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An airliner's controls abruptly fail mid-flight over the Atlantic. An oil tanker runs aground in Japan when its navigational system suddenly stops dead. Hospitals everywhere have to abandon their computer databases when patients die after being administered incorrect dosages of their medicine. In the Midwest, a nuclear power plant nearly becomes the next Chernobyl when its cooling systems malfunction.
At first, these random computer failures seem like unrelated events. But Jeff Aiken, a former government analyst who quit in disgust after witnessing the gross errors that led up to 9/11, thinks otherwise. Jeff fears a more serious attack targeting the United States computer infrastructure is already under way. And as other menacing computer malfunctions pop up around the world, some with deadly results, he realizes that there isn't much time if he hopes to prevent an international catastrophe.
Written by a global authority on cyber security, Zero Day presents a chilling "what if" scenario that, in a world completely reliant on technology, is more than possible today---it's a cataclysmic disaster just waiting to happen.
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MARK RUSSINOVICH works at Microsoft as a Technical Fellow, Microsoft's senior-most technical position. He joined the company when Microsoft acquired Winternals software, which he confounded in 1996. He is also author of the popular Sysinternals tools. He is coauthor of the Windows Internals book series, a contributing editor for Tech Net Magazine, and a senior contributing editor for Windows IT Pro Magazine. He lives in Washington State.Excerpt. © Reprinted by permission. All rights reserved.:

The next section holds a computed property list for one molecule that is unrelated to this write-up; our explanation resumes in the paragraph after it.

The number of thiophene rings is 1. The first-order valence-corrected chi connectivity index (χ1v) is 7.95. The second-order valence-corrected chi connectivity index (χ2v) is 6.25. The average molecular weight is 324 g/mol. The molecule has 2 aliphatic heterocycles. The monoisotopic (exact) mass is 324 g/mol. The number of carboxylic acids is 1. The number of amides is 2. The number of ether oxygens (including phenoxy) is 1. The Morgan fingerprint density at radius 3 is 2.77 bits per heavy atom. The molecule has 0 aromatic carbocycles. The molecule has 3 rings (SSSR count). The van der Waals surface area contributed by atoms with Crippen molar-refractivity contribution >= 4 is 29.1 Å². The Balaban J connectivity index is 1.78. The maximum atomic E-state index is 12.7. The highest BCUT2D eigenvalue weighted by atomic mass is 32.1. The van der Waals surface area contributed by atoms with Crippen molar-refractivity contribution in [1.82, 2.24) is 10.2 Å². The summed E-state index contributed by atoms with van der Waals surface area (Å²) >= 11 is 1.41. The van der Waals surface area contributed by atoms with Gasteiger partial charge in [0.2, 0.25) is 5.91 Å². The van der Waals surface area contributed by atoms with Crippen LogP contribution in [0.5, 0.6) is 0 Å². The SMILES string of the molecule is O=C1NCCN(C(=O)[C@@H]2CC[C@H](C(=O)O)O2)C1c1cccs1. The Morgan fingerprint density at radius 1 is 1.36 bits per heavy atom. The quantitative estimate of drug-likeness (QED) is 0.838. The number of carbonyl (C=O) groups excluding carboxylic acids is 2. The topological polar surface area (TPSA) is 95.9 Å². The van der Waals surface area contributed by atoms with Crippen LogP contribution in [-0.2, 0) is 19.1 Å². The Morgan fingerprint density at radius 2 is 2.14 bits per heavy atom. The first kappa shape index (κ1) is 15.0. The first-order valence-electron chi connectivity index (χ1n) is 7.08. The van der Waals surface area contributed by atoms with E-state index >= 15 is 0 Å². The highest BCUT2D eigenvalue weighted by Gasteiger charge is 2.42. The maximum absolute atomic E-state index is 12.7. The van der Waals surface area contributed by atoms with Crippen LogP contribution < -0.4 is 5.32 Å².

SATURDAY, AUGUST 11
When the whisper came out of the darkness, the man stopped. A vast panel of glass covered the wall before him, displaying uptown Manhattan in a scene that might have been sold as a poster. Ambient light and the soft glow from a dozen computer monitors was all that spared the room total darkness. The logo of Fischerman, Platt & Cohen floated on each monitor.
In the hallway, the steps faded. A moment later her fingers touched his arm, pressing lightly against the soft skin on the inside of his wrist, her flesh much warmer than his. The thought of her so excited aroused him even more.
She tugged and he followed. “Over here,” she whispered. He tried to make her out in the darkness but all he could see was her form, shapeless as a burka. They stopped and she came into his arms, on him even before he realized she’d moved. Her scent was floral, her mouth wet and also warm, tasting of peppermint and her last cigarette.